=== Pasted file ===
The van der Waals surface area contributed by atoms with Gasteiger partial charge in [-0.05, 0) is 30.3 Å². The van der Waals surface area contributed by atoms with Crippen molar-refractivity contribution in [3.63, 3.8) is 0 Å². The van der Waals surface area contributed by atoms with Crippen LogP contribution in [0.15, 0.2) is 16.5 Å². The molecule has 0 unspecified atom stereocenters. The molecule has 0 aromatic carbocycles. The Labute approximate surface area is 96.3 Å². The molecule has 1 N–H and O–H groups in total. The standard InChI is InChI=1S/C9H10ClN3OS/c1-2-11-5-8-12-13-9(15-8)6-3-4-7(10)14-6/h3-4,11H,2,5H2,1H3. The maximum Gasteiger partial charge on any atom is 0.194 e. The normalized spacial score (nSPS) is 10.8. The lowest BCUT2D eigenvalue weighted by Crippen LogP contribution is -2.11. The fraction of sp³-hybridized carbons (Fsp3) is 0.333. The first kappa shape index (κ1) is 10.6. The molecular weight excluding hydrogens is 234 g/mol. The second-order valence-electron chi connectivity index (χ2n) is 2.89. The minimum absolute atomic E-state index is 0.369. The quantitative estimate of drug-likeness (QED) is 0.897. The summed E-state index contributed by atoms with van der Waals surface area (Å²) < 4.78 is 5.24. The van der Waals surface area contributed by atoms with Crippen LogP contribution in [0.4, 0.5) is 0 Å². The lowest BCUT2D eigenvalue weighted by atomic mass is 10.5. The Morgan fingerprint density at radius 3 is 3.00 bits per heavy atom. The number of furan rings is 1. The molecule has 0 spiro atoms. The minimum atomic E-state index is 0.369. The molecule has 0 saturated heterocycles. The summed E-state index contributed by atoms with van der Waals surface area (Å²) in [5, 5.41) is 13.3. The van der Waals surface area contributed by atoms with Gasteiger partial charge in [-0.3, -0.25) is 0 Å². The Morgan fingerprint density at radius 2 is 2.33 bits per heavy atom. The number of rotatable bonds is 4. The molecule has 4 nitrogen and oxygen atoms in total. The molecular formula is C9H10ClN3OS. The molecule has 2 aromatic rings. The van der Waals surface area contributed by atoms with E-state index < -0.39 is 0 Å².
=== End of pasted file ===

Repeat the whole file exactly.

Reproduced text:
The van der Waals surface area contributed by atoms with Gasteiger partial charge in [-0.05, 0) is 30.3 Å². The van der Waals surface area contributed by atoms with Crippen molar-refractivity contribution in [3.63, 3.8) is 0 Å². The van der Waals surface area contributed by atoms with Crippen LogP contribution in [0.15, 0.2) is 16.5 Å². The molecule has 0 unspecified atom stereocenters. The molecule has 0 aromatic carbocycles. The Labute approximate surface area is 96.3 Å². The molecule has 1 N–H and O–H groups in total. The standard InChI is InChI=1S/C9H10ClN3OS/c1-2-11-5-8-12-13-9(15-8)6-3-4-7(10)14-6/h3-4,11H,2,5H2,1H3. The maximum Gasteiger partial charge on any atom is 0.194 e. The normalized spacial score (nSPS) is 10.8. The lowest BCUT2D eigenvalue weighted by Crippen LogP contribution is -2.11. The fraction of sp³-hybridized carbons (Fsp3) is 0.333. The first kappa shape index (κ1) is 10.6. The molecular weight excluding hydrogens is 234 g/mol. The second-order valence-electron chi connectivity index (χ2n) is 2.89. The minimum absolute atomic E-state index is 0.369. The quantitative estimate of drug-likeness (QED) is 0.897. The summed E-state index contributed by atoms with van der Waals surface area (Å²) < 4.78 is 5.24. The van der Waals surface area contributed by atoms with Crippen LogP contribution in [0.4, 0.5) is 0 Å². The lowest BCUT2D eigenvalue weighted by atomic mass is 10.5. The Morgan fingerprint density at radius 3 is 3.00 bits per heavy atom. The number of furan rings is 1. The molecule has 0 spiro atoms. The minimum atomic E-state index is 0.369. The molecule has 0 saturated heterocycles. The summed E-state index contributed by atoms with van der Waals surface area (Å²) in [5, 5.41) is 13.3. The van der Waals surface area contributed by atoms with Gasteiger partial charge in [-0.3, -0.25) is 0 Å². The Morgan fingerprint density at radius 2 is 2.33 bits per heavy atom. The number of rotatable bonds is 4. The molecule has 4 nitrogen and oxygen atoms in total. The molecular formula is C9H10ClN3OS. The molecule has 2 aromatic rings. The van der Waals surface area contributed by atoms with E-state index < -0.39 is 0 Å².